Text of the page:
January 23, 2017

5 Flexible Seating Strategies for the classroom

Kayla Hammons
A woman sits in an orange bean bag chair holding a tablet

Flexible seating is an easy concept for you to introduce into your learning space, and this gives students an interactive environment. Many teachers notice students struggle to pay attention during their lectures, and by implementing flexible seating strategies you can improve students’ focus. There are many ways you can incorporate unconventional seating areas into your classroom, and the following flexible seating strategies will assist you in making this transition.

Timing is Key

When deciding to flip around the seating arrangement in your classroom, your timing can be a mitigating factor in your success. The perfect time to implement change is at the beginning of the school year, following a holiday break, or at the start of a new unit. In the beginning of a new term, students are more willing to take on new roles in the classroom because they lack defined routines. As long as you consider the time of year you implement flexible seating strategies you will increase your potential success.

Encourage Safety of Your Students

Flexible seating strategies are beneficial if you encourage the safety and protection of your students. This may seem like a normal concern, but adding in flexible seating you can have new disruptions in your classroom. Even though you have become “flexible” in your seating arrangements rules must still be in place. Many teachers choose to have these rules posted in the classroom so that students can reference them at any time. Teachers should encourage students to enjoy a healthy environment by respecting the space they are seated.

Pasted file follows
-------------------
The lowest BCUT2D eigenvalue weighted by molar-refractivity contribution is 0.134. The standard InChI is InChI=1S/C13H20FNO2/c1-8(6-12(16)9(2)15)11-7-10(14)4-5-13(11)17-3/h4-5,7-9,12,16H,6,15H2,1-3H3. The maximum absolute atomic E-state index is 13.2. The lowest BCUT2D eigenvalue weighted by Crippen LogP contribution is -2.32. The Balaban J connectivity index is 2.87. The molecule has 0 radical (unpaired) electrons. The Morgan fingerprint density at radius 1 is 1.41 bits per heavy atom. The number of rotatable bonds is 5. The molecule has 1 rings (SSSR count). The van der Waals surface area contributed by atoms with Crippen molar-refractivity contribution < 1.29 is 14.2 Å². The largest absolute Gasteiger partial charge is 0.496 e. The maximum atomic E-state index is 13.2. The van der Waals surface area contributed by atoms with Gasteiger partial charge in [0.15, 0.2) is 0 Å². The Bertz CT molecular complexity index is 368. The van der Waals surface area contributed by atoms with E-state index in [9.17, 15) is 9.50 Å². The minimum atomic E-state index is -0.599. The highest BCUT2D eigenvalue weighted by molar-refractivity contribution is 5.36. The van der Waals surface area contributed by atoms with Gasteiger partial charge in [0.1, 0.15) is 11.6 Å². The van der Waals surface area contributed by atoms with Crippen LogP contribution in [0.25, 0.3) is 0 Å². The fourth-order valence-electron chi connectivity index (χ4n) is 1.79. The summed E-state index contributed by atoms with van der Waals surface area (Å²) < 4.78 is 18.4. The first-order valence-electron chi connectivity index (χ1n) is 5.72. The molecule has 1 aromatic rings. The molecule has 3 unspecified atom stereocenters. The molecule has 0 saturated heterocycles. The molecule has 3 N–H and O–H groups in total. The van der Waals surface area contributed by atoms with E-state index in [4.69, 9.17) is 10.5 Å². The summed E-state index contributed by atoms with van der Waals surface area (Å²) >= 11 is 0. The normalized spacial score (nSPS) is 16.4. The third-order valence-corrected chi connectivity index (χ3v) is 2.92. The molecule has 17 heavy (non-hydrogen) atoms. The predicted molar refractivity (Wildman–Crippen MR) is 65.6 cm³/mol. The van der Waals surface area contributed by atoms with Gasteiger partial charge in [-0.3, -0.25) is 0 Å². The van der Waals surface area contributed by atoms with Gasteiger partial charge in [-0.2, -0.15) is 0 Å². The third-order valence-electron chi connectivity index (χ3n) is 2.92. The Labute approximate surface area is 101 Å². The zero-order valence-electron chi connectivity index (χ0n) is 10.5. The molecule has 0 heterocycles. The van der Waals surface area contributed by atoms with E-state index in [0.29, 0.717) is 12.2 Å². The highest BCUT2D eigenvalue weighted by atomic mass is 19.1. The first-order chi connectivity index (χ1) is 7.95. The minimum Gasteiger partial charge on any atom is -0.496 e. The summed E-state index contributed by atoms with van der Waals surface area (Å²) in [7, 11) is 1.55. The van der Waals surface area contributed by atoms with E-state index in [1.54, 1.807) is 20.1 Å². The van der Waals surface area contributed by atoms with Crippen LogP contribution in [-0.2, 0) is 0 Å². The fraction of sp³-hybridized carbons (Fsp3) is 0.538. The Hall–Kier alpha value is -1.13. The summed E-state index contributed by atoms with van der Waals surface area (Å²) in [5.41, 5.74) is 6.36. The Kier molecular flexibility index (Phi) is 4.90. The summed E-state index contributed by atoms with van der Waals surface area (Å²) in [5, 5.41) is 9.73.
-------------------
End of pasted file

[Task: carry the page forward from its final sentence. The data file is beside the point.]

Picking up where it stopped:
Prepping for Seating Arguments

Students, when faced with these new options, will inherently want to occupy the same space. A small argument could arise over who gets to sit on the bean bag chairs, and this situation can be easily resolved. According to teachers, arguments diminish after the first week and students move to their most beneficial areas. For example, even though exercise balls seem like a good seat, some students cannot concentrate on a bouncy ball. Guide your students toward their most productive path, and you no longer have to worry about students arguing over popular areas. However, if you still notice an issue over seating, you can rotate the seating options or choose specific seats for students. If one area becomes an issue, you can rope it off so that no students have access until they learn to compromise. Remember, students creating their own seating solutions teach themselves how to problem solve.

Include Parents

One of the best flexible seating strategies includes informing parents about the new structure of your classroom. Once you start students in your flexible seating environment, you should develop an open dialogue about the progress with the parents. Many teachers email, use apps, and send messages to parents updating them on the journey. Parents can support children at home, and help influence them to make better seating decisions while they are in the class. To have the flexible seating environment supported in the home, and at school, is instrumental in your classroom’s success.

Create Extra Seating Options

An excellent way to minimize conflict over seating choices is to have the seating options exceed the number of students in your class. You don’t know how well students will work in each location, and having additional seats give them a chance to explore their options without conflict.

How will you use these flexible seating strategies to successfully change the structure of your classroom? We would love to hear your experiences in the comments below!